Expert Advice

A Quick Checklist To Help You Write Your Birth Plan

I’m going to do what I want to do.

I‘m going to be who I really am.

I’m going to figure out what that is.

                                                                                                                     – Emma Watson[1]

Choosing between the 7 core birth options is a personal choice, a preference. For many women, pregnancy and writing a birth plan opens a huge world of strange, new choices to make. Many are based in personal desires; some are determined by your health status. Knowing your birth preferences helps you write your birth plan.

As you plan for your baby’s birth—and one of the greatest milestones in your own life — choosing what makes you feel happiest, safest, or most comfortable may need some thinking. But how do you think about something you’ve never done before?

When you write a birth plan, there are big categories to mention (like where you give birth) and there are smaller, more personal choices to include (like whether you listen to music during labor). Some of the answers to those questions are clear, and some are confusing, mysterious, or downright complicated.

Writing a birth plan can sound like a huge project, so let’s chunk it up into some basic questions that can help you decide where you’ll feel best, what could help during labor, and how you feel fitting into established routines. Inside these big choices there are many smaller ones to make for your final birth plan and if necessary, your hospital bag checklist.

Here’s a quick list to help you begin to think about what matters—and what doesn’t —to you.

Where or when I give birth
1.    give birth at home
2.   give birth in the hospital
3.   give birth in a birthing center
4.   let my body and my baby tell me when labor begins
5.   schedule my delivery date
Who is with me during labor & delivery
6.    have my partner with me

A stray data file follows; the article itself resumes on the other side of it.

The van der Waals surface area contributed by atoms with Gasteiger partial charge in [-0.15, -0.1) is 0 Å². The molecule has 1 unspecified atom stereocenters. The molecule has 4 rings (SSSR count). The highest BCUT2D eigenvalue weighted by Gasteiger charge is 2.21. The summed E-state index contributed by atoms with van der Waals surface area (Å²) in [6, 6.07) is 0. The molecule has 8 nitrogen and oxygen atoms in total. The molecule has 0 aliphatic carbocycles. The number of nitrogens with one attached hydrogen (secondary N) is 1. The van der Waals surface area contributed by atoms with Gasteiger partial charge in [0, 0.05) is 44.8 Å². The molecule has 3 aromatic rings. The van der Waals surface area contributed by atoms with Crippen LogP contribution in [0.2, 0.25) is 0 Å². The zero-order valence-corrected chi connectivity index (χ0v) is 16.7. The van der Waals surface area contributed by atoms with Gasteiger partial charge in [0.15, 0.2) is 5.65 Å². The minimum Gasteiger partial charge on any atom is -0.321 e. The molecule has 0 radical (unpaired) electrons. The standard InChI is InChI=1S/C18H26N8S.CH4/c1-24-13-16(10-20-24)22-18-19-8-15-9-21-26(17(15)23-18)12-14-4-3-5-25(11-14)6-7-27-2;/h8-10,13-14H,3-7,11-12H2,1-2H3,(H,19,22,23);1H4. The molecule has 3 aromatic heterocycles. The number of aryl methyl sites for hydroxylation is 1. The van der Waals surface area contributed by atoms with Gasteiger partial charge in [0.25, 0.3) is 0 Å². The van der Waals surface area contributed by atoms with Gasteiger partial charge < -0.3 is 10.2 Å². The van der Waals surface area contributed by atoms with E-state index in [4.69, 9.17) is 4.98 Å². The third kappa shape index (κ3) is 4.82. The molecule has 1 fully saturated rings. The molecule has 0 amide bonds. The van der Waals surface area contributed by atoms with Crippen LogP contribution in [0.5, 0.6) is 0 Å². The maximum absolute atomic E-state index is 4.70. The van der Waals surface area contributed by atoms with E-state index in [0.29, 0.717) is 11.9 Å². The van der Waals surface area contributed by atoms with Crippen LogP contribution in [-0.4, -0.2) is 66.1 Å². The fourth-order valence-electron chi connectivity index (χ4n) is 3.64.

7.    have my other children with me
8.    have a doula with me
9.    have nursing staff with me
10.  know which midwife, doctor, or nurse will be at my birth
11.  accept whoever is on staff when I give birth
How I labor and give birth
12.  have an unmedicated (natural) birth
13.  have pain medication
14.  have as few interruptions as possible during labor
15.  have regular exams during labor to monitor progress
16.  be able to move around freely during labor
17.  follow my body’s signals
18.  follow the hospital routines
19.  have baby immediately put on my chest after birth (skin to skin contact)
20.  wait to hold my baby until after she’s cleaned and clothed
What happens after birth
21.  nurse my baby immediately after birth
22.  begin to nurse after I’m rested
23.  make all the decisions for my new baby
24.  trust the hospital staff to make the right decisions for my baby
25. have my baby sleep in bed with me or in my room
26. have my baby sleep in the nursery
27. go home as soon as possible
28. stay in the hospital as long as possible

Use the empty spaces to include something you consider important that’s not mentioned in the list.

Before you can write your final birth plan, there are a million other details to think about in each of the big categories here. But with these big pieces in place, all those choices will be easier to think about. Here’s an excellent birth plan to help you make them!


Sabriga TurgonA Quick Checklist To Help You Write Your Birth Plan

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